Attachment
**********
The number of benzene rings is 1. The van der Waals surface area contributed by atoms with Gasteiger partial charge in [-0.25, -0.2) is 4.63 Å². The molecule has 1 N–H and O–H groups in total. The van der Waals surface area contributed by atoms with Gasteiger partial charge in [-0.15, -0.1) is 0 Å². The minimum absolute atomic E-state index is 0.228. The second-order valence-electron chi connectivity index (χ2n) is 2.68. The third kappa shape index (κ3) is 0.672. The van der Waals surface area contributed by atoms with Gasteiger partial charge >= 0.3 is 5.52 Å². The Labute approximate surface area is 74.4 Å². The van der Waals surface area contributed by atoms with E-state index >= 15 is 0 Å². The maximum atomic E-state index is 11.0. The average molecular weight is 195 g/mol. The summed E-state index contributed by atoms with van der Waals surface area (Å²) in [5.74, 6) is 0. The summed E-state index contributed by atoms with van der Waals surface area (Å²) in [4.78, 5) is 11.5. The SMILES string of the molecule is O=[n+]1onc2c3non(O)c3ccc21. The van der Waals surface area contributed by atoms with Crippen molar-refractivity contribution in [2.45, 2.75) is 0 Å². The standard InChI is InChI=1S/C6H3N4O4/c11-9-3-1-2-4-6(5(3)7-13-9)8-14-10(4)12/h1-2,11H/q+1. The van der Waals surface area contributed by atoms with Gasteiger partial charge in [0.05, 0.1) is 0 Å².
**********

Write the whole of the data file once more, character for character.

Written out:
The number of benzene rings is 1. The van der Waals surface area contributed by atoms with Gasteiger partial charge in [-0.25, -0.2) is 4.63 Å². The molecule has 1 N–H and O–H groups in total. The van der Waals surface area contributed by atoms with Gasteiger partial charge in [-0.15, -0.1) is 0 Å². The minimum absolute atomic E-state index is 0.228. The second-order valence-electron chi connectivity index (χ2n) is 2.68. The third kappa shape index (κ3) is 0.672. The van der Waals surface area contributed by atoms with Gasteiger partial charge >= 0.3 is 5.52 Å². The Labute approximate surface area is 74.4 Å². The van der Waals surface area contributed by atoms with E-state index >= 15 is 0 Å². The maximum atomic E-state index is 11.0. The average molecular weight is 195 g/mol. The summed E-state index contributed by atoms with van der Waals surface area (Å²) in [5.74, 6) is 0. The summed E-state index contributed by atoms with van der Waals surface area (Å²) in [4.78, 5) is 11.5. The SMILES string of the molecule is O=[n+]1onc2c3non(O)c3ccc21. The van der Waals surface area contributed by atoms with Crippen molar-refractivity contribution in [2.45, 2.75) is 0 Å². The standard InChI is InChI=1S/C6H3N4O4/c11-9-3-1-2-4-6(5(3)7-13-9)8-14-10(4)12/h1-2,11H/q+1. The van der Waals surface area contributed by atoms with Gasteiger partial charge in [0.05, 0.1) is 0 Å².